Michael Apa looks like a Ken doll and acts like a Ken doll with a job. He’s hot not in a rugged way, but in a perfect way: His eyes are weapons of boyish charm; even when buried under $10,000 worth of clothing, his body is noticeably sculpted, the cumulative result of months of militant training sessions and years of declining wine with dinner. In the early days of his career, when he was trying to generate buzz for his practice, several excited publicists tried to brand him as the “hot dentist.” He says they wanted him to be the first Bachelor but ultimately got him on an episode of a VH1 show about lifestyles of the rich, which he says garnered the attention (and business) of Dubai’s royal family. And thus Apa’s Middle Eastern practice was born. “He is considered the king of teeth here,” says beauty mogul and patient Huda Kattan, who lives in Dubai and is the effusive owner of an Apa-brand smile. According to Kattan, you can barely tell the difference between her actual teeth and her veneers, which were handcrafted to look like ideal versions of the former.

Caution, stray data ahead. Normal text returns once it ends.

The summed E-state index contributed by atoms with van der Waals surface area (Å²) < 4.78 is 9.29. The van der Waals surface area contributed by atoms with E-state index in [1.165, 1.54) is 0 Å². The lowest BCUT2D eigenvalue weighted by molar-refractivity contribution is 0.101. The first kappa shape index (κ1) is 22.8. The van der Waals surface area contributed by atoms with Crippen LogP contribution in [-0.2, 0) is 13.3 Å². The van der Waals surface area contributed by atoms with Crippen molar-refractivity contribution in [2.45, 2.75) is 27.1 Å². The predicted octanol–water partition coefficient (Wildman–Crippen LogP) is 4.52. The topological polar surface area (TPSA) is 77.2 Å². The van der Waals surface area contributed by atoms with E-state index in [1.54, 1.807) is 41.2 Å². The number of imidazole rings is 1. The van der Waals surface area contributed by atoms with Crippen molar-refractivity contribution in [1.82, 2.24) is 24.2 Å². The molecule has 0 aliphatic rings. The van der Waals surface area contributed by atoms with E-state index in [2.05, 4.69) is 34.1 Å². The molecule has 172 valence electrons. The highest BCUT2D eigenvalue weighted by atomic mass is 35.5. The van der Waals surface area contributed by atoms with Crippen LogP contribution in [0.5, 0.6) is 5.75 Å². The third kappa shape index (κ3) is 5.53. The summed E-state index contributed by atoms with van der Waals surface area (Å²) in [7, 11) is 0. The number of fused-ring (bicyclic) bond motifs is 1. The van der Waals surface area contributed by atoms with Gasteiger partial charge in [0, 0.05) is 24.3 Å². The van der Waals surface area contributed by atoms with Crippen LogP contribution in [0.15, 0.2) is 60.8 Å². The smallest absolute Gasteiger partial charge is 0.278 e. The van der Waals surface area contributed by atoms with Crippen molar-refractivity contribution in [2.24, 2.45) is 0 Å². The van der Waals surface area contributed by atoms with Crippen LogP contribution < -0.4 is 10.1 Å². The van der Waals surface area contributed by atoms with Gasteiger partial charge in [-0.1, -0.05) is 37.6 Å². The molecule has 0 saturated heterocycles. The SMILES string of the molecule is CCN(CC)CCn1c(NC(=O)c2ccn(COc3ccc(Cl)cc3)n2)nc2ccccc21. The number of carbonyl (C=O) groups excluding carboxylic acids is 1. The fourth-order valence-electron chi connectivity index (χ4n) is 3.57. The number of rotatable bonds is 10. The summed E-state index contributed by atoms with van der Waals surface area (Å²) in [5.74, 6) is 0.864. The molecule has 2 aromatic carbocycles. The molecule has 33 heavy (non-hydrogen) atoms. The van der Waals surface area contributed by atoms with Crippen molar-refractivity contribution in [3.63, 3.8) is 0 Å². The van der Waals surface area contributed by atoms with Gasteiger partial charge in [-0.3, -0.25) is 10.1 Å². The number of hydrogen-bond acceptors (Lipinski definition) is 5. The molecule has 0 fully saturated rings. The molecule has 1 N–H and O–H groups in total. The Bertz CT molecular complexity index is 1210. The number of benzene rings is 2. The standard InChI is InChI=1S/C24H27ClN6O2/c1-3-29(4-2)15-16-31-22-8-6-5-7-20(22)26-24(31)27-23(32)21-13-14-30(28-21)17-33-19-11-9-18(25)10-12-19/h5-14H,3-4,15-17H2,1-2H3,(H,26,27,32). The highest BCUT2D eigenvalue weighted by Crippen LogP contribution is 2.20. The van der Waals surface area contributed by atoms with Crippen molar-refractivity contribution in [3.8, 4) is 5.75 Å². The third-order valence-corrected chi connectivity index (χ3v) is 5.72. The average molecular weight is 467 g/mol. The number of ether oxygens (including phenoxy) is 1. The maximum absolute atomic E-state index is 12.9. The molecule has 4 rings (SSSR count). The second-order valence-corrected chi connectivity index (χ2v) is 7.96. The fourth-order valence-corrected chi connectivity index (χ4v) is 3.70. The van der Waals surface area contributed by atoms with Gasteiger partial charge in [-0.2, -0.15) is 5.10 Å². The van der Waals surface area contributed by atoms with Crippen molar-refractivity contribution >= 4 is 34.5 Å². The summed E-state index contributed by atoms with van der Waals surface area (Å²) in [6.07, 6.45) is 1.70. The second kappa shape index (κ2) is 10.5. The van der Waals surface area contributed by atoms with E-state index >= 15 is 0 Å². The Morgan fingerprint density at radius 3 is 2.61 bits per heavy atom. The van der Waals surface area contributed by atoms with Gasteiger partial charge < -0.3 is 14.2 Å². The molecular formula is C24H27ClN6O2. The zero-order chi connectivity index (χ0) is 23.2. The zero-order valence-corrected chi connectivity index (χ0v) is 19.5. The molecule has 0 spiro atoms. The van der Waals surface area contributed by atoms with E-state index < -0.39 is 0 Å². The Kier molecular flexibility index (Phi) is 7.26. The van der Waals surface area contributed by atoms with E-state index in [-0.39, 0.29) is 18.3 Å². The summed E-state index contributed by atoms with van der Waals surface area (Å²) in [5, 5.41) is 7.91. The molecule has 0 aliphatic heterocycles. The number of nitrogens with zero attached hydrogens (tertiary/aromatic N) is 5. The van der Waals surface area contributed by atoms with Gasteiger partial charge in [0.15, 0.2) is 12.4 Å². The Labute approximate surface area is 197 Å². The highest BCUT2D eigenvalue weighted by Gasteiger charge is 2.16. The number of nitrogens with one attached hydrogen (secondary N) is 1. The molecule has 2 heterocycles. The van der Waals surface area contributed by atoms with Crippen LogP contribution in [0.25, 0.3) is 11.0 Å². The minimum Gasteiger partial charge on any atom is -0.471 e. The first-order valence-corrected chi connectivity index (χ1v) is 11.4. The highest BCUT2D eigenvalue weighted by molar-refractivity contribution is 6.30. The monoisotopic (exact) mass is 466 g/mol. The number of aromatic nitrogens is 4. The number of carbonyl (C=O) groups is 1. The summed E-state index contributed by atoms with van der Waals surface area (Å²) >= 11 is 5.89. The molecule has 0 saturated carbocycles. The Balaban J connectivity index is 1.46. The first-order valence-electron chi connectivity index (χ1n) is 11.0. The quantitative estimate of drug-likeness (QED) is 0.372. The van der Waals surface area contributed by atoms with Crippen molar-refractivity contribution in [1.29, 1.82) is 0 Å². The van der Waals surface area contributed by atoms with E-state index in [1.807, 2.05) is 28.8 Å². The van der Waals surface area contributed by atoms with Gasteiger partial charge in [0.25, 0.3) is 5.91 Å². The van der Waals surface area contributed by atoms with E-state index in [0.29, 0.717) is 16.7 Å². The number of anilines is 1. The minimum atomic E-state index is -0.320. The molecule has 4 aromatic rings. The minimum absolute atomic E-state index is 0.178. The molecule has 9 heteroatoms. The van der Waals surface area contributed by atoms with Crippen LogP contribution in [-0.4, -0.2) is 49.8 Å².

The morning after we arrive, Apa rises at 6 a.m. to work out at his gym, which is located in an adjacent hotel. If you’re me, it’s a 10-minute walk through several cable-knit blankets of humidity. If you’re Dr. Apa, you drive an optic-white Mercedes Benz G-Wagon basically around the block. It’s a company car that comes with its own driver. I call it the Tooth Wagon because it seems funny and looks like a molar.
G-Wagons, Apa tells me, are the unofficial mascots of Dubai. He tells me that His Highness Sheikh Mohammed bin Rashid Al Maktoum, the Ruler of Dubai, drives one. When Apa first started practicing in the UAE, he took Ubers to and fro, but it was an unflattering look in a city that still operates on a fierce caste system. Cars are status symbols everywhere, but in Dubai, they are literally ranked according to influence: The fewer digits you have on your license plate, the higher in society you are. Sheikh Mohammed has “1”; Apa has four digits, which is still pretty good, but in case that’s not good enough, he also has a G-Wagon that resembles a lunar rover. Together with a photographer, publicist, and assistant, Apa and I drive to his office, past stuccoed McMansions and waterborne hotels.